A good friend of mine had a glitch the other day while moving around some digital photos and lost them. That is just about the worst feeling in the world! These days we are all using digital cameras. We have photos on our phones. But apparently not everyone knows what to do next. I keep hearing about people just keep buying more memory cards because they are afraid to download their photos! Pictures are no fun when they are on a memory card. They need to be displayed and seen!
I am pretty passionate about photography and memory keeping. I come from families that took LOTS of photos. Now that I am the guardian of all the family photos I have a whole room in my basement filled with boxes of loose photos and photo albums. Although these are a treasure trove of memories, they take up a lot of space, they are hard to enjoy, and they are hard to share. Now we have all gone digital. I take a couple thousand photos a month with my Canon 7D. I also have a Canon Power Shot that I carry when I need to just grab a couple of snapshots. And then there is the phone. Sometimes my iPhone is the only camera available to take a photo of a really important moment.
So. . . how do we deal with all these photos? What is the best way to preserve our memories?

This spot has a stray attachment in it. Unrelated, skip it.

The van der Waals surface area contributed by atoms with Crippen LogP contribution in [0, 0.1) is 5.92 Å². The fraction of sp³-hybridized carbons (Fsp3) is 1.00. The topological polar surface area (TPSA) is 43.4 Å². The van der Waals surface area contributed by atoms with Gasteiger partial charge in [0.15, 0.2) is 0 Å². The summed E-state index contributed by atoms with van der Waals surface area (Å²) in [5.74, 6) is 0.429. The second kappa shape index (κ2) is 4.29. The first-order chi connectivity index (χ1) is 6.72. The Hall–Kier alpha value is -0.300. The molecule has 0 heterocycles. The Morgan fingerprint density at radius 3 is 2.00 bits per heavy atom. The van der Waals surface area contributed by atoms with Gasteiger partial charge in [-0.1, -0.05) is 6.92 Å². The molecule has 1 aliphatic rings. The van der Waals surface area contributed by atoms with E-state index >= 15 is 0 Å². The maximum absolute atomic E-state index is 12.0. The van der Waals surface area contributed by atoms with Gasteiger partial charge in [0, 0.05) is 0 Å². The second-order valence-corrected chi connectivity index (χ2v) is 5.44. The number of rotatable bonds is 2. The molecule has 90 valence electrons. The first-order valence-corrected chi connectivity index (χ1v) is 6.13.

This three part series will cover Downloading and Organizing Your Digital Photos, Storing and Backing Up Your Digital Photos, and Preserving Old Family Photos/Using your Photos. For the sake of this tutorial I will assume that you are using a Windows based computer and that you are just taking regular old photos (not RAW).
Your computer may have a slot where you can insert your memory card and download the photos to your hard drive.
If not, you need to purchase a card reader. The photo below is the one I use.
If you can plug your phone into your computer, it will usually prompt you to make a file of your photos. You should do this every few months. Otherwise, you will need to e-mail your photos to yourself to get them onto your computer so that you can save them. This will take a lot longer, but if the photos are good, it is worth it.
Organizing Your Photos
It doesn’t really matter HOW you organize your photos as long as you are consistent. I have always organized my photos by date. I make a folder for the year and then a folder for each month. A trick to naming these folders is to use the number of the month, for example “1 January 2014”, “2 February 2014”. The reason that I do this is that it keeps the months in order. If you just use the name of the month, the computer will arrange them alphabetically. Inside those month folders I have event folders that tell me what the photos are, such as “Colby Graduation” or “Trip to Maine”. This system has worked very well for me for many years. Even if there were two events on the same day, I will generally separate the photos into different event folders- not just by date.
NOTE- If you have a photo editing program such as Adobe’s Lightroom, you need to make sure that you understand how to use the program to organize your photos and you should always move photos INSIDE the program so that you don’t lose links.
My organizational tree would looks something like this:
1 January 2013
New Year’s Day
Lewis and Clark
2 February 2013
Come back tomorrow for Part Two: Storing and Backing Up Your Photos